Equitable compensation is different from common law damages for breach of contract or tort because it attempts, with money, to make restitution to the injured party and is not fettered by the common law doctrines of forseeability and remoteness.
So writes Teck H. Ong in “Equitable Damages: A Powerful But Often Forgotten Remedy” (Deakin Law Review, 4:2 ). Idea had been of interest since compiling a casebook on equitable remedies for a law professor, Leslie Shaw, in the summer of 1975. As recalled by Montreal lawyer and Chartered Professional Accountant (via Chartered Accountant designation) Murray Sklar, “Professor Leslie Shaw, who taught me Personal Property (Droit des biens), introduced us in an extraordinary manner to Common Law”.
Idea that the Court of Equity, or a judge with equitable jurisdiction, will also assume jurisdiction in relation to damage awards, quite apart from its discretionary jurisdiction in relation to injunctions and orders for specific performance. Common law damage remedies for breach of contract are tied to what is foreseeable, at the time of the breach. This is where equitable considerations come into play. A judge, in exercising such equitable jurisdiction, is entitled to base damages on the highest possible price that the property could have been sold for, irrespective of the fact that such price may not have been foreseeable at the time of the breach. Case in point was the 1973 case of Wroth v. Tyler  1 All ER 897. Case is summarized here. Basic question: in circumstances of rising prices, may damages be awarded for the increase in price between the time of the breach and the time when the case is heard by the court? The answer is “yes”, even though such an award does not fit the more traditional views as to foreseeability.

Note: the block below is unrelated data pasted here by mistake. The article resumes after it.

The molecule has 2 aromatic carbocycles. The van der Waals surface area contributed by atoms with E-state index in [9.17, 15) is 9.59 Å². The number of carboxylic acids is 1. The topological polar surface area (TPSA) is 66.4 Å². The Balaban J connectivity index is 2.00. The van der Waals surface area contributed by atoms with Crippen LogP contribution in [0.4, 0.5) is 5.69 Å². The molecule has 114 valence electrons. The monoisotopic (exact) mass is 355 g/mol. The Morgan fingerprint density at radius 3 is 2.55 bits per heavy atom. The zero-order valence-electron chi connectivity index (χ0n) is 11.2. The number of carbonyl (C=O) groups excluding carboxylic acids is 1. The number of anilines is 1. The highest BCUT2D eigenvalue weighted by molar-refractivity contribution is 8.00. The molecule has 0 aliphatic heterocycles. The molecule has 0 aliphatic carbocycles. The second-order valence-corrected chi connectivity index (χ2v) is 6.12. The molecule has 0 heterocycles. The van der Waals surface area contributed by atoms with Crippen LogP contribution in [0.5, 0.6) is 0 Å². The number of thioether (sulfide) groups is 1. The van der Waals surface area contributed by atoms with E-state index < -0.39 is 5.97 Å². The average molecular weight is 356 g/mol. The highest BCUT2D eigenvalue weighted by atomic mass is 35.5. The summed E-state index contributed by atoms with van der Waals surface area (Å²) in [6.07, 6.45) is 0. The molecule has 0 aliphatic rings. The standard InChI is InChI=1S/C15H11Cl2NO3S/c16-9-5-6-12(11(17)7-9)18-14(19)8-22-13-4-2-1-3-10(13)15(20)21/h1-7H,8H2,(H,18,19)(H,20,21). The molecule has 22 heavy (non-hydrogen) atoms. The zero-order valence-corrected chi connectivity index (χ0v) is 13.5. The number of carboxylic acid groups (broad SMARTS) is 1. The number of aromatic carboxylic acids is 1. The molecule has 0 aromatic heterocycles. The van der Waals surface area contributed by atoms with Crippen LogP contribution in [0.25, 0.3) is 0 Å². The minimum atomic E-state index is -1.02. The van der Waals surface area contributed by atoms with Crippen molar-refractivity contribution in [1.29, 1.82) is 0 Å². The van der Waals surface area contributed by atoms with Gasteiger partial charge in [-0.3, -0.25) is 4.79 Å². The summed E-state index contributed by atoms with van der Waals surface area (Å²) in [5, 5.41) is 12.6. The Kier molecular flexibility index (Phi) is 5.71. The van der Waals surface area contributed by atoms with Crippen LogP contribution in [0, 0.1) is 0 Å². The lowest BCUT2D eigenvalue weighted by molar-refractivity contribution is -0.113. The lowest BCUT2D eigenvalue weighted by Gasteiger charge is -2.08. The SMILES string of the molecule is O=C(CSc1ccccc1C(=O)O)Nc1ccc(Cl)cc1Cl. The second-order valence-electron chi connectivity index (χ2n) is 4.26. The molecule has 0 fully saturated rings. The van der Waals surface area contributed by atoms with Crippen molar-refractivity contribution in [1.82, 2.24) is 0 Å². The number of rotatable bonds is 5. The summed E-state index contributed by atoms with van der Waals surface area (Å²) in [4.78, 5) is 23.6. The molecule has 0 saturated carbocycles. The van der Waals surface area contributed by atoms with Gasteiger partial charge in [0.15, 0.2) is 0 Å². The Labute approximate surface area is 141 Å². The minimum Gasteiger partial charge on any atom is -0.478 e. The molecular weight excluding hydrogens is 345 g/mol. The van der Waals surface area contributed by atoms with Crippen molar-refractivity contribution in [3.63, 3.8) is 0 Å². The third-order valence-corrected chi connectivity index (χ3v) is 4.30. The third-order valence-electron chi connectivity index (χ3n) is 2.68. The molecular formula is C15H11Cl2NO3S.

Ten years after completing the casebook for Professor Shaw, had an opportunity to explore the issue again, and further. Did so, as here, in the context of a competition sponsored by the Real Estate Institute of Canada:
Second prize. Used to remember who won first.